WikiLeaks claims Protego is a ‘suspected assassination module for GPS guided missile system’ ‘installed on-board a Pratt & Whitney aircraft (PWA) equipped with missile launch systems (air-to-air and/or air-to-ground)’ but this seems to make less and less sense the more you look at the documents. First of all, without further context, the only reference to Pratt & Whitney aircraft seems to be based on deducing this from the PWA acronym in the building procedure document. Besides, it seems Pratt & Whitney aircraft mostly manufactures aircraft engines which seems like a weird fit for ‘installing a missile control system’ onto to say the least.

Secondly, while i’m by no means an expert on military technology there are references to components that seem out of place for air-to-air (AAM) or air-to-surface/ground (ASM/AGM) missiles such as mentions of a grip stock, BCU and its insertion and a suitcase with LEDs:

It seems that it is far more likely that Protego is a missile control system for controlling MANPADS such as the FIM-92 Stinger which have a grip stock, have a BCU inserted into the handguard that shoots a stream of argon gas and a chemical energy charge into the system to provide power and cooling as shown below:

Such MANPADS come in large suitcases which could be outfitted with status LEDs on the outside:

Unless clear documents are forthcoming, there is no way to know for sure, but i suspect Protego might be intended to enforce a degree of control over MANPADS used by less-than-trusted third parties. The terminology of a ‘smart switch’ used throughout the documents, the functionality of Protego which consists effectively of geo-fencing and ‘time fencing’ usage of the missile launch system to a specific geographical area and operational period of time and the necessity of having key material to put the system in factory test, storage or tactical mode (the latter presumably being the only one in which it can fire) all hint at this. There also seems to be an event-log stored in micro-controller program memory, possibly to aid in forensics in the event of tampering or recovery after theft/unauthorized use.

And it makes even more sense if you think about the reason why the CIA would need such a system, especially one using deniable commercial off-the-shelf (COTS) non-MILSPEC components such as the PIC microcontrollers. After all, there have been continuous media reports of Syrian rebel groups being supported by covert CIA programs with a persistent worry being exactly an uncontrolled proliferation of US-supplied MANPADS. Overt US efforts to keep MANPADS out of the conflict not withstanding, reports have mentioned the desire to design safer MANPADS for Syrian rebels:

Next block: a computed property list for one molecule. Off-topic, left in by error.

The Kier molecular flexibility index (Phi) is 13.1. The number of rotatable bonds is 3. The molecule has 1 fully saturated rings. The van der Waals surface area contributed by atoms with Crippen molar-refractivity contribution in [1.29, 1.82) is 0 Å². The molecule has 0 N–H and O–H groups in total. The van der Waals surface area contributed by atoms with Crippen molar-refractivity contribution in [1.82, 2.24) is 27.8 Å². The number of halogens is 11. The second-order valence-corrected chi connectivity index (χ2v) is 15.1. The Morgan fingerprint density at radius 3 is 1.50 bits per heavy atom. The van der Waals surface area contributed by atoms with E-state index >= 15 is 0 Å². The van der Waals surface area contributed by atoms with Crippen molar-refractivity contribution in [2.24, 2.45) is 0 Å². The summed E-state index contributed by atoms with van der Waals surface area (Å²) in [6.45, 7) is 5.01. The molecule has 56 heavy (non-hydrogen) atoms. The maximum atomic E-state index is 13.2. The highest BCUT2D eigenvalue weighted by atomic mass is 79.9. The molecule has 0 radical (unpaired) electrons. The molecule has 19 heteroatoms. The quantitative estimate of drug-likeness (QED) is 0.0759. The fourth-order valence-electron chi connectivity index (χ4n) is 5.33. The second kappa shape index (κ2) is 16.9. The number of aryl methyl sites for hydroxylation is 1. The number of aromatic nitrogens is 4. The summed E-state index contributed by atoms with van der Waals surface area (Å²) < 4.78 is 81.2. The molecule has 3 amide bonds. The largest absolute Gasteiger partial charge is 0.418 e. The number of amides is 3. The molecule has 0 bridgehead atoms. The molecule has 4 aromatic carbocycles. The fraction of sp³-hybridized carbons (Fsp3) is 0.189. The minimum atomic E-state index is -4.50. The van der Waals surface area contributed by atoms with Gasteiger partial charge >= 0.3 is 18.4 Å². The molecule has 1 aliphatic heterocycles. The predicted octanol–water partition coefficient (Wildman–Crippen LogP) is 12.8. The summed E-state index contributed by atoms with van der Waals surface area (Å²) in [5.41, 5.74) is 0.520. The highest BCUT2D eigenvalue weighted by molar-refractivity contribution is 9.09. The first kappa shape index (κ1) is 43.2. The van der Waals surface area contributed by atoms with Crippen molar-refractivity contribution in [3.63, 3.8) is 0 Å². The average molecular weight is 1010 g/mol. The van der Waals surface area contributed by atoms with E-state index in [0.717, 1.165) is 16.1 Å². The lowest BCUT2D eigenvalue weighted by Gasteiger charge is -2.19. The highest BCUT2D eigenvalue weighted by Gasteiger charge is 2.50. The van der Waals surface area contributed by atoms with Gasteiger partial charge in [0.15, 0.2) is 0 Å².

In recent days, U.S. officials have hinted that they may be willing to provide the weapons — known in military circles as MANPADS, short for “man-portable air defense system” — with one major caveat: They include technical controls that would limit where they can be used to ensure they don’t one day fall into terrorist hands.

But the design of such weapons controls remain highly elusive. U.S. engineers aren’t known to have sorted out how to build a GPS chip into the weapon that would ensure it could be fired only on the front lines of northwest Syria. They also haven’t sorted out a way of rendering the weapons inert after a certain amount of time so they don’t show up on distant battlefields way in the future. Weapons can be hacked, and arms control experts fear MANPADS supplied by the United States might end up with militants from groups like the Islamic State, reconfigured, and then used to shoot down a civilian airliner.

It’s possible that CIA engineers have secretly built and tested MANPADS and are waiting for the right moment to deploy them. If so, the agency has remained mum. The CIA declined to comment for this article. Raytheon, which makes the primary MANPADS in the American arsenal, the Stinger, declined to comment. The Pentagon referred comment to the State Department, which declined to comment on reports of MANPADS being delivered to Syria.

If you ask me, this sounds a whole lot like Protego (including the geo-fencing, CIA and Raytheon mentions). Considering the names (Protego and Devil Snare) and their association with protection, shielding, ensnaring and constriction this seems like a good fit as well. The Devil Snare system might very well be a secondary component handling, for example, the verification of GPS data and geo- and time-fencing operations incoming on the beacon interface.

Of course, all of this is just wild speculation but it seems like a better fit than the original WikiLeaks suggestion of being an aircraft-based missile control system.

samvartaka 08 September 2017